STEFFI GRAF: You know what, my brother's two little kids, the little one, he's three and a half, he told me he loves me and he wants to marry me. I think that's a good way to start there. No, I really do love kids. We'll see what happens. We'll see what happens. I'm trying this time not to have the microphone so close (laughter).
Q. What's your most memorable US Open moment?
STEFFI GRAF: It is probably the match, crazy enough, that I lost to Martina 7-6 in the third. That was probably the one, for whatever reason, comes to my mind first now. I'm just saying what comes to my mind first.
Q. Is there any particular reason that that one stands out?
STEFFI GRAF: Against Martina Navratilova. I don't know which year that was. That's too far back. I don't know, for some reason that stays very strong with the rain delay in the evening. So many things about the match. Breaking glasses, I thought, "Great, I'm breaking the glasses by accident." She picks out another pair of glasses. I'm like, okay. We continued the next day. We played some great tennis, had some match points and I still lost. I was still disappointed about it. For some reason, that stays in my mind.
Q. Is she the one you would pick out in your career or would it be Monica that was maybe your best rival? You had several.
STEFFI GRAF: I have had several. Probably against Navratilova are the ones, because of two complete opposite styles clashing. Yeah, I think that were the ones that I look forward to most.
Q. You went to Latin America in 1993. Are you planning to go maybe on the farewell tour?
STEFFI GRAF: Yeah, we're in the process of getting everything settled. But right now there's not any dates or anything set. I know I want to come to the country to visit, with or without tennis, but I'm not quite sure about it right now.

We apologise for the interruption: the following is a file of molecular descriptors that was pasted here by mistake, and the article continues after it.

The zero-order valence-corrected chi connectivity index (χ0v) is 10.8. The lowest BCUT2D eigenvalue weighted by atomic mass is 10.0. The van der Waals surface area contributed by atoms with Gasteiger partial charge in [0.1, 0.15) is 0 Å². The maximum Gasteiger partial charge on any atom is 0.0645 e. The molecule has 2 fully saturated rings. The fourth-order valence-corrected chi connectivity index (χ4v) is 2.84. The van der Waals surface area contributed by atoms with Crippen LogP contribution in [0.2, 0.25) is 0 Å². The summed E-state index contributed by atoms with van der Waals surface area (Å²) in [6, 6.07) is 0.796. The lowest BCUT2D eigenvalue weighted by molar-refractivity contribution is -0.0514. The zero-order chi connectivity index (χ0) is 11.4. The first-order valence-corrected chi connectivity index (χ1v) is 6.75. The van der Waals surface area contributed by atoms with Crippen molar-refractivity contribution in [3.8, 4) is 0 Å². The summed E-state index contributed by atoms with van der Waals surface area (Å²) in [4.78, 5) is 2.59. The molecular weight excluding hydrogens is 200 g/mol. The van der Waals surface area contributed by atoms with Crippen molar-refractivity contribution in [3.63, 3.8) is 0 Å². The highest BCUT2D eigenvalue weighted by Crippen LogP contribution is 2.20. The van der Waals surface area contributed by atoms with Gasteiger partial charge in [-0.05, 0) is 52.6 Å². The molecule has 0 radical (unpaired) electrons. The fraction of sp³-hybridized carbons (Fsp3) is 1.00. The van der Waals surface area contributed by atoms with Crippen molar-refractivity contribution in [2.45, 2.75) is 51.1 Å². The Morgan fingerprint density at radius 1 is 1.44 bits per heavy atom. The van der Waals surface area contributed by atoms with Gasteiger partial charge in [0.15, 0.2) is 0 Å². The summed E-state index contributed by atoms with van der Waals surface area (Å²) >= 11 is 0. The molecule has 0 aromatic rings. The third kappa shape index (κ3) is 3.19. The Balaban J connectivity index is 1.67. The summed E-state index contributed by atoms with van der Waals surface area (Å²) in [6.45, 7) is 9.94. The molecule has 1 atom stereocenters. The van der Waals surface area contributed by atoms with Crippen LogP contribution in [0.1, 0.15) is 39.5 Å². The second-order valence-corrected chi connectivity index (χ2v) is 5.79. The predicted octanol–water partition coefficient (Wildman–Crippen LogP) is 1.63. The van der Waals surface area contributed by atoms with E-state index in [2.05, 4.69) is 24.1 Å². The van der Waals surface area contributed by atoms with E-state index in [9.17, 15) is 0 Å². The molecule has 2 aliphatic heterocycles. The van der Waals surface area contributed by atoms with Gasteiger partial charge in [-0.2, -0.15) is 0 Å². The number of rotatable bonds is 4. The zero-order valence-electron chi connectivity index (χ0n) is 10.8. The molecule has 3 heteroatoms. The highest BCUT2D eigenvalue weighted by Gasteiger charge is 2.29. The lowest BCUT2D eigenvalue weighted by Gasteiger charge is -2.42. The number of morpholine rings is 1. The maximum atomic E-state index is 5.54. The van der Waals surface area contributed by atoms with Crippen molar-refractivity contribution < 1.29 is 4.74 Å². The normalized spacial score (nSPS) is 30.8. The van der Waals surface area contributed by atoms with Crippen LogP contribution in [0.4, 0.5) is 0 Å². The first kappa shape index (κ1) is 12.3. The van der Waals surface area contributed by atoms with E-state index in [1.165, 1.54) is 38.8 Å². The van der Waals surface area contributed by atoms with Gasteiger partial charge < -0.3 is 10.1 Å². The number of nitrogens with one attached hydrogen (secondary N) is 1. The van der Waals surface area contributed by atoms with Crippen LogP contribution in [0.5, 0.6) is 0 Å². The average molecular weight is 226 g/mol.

Q. What about Paris?
STEFFI GRAF: What about Paris? I come to watch (laughter). I come to watch.
Q. How would you like to be remembered by tennis?
STEFFI GRAF: How do I want to be remembered? Somebody that loved and cared about the sport, yeah, did it as hard as I could.
Q. What feelings are going through your mind right now being back here? Is it mixed feelings? Also, do you have any plans to maybe do something again with Sports Illustrated, like that shoot that you did?
STEFFI GRAF: No. That's once in forever. That experience was enough for me. No, I still shake my head about it. Hey, you live and learn. You know, it was a little strange coming here because you knew you'd see familiar faces. You were kind of trying to see the people that worked for the tournaments. I've seen a few. But I hate good-byes, so it's difficult for me. But in terms of anything else, yeah, I just feel that I don't belong so much anymore here.
Q. Richard Krajicek said a few weeks ago that he thinks you're the greatest player to play this game. How does that make you feel?
STEFFI GRAF: If I hear those things, it makes me feel extremely proud. Yeah, I mean, I've heard quite a few quotes from other players that have been asked about it, all the things they say, it's overwhelming at times.
End of FastScripts….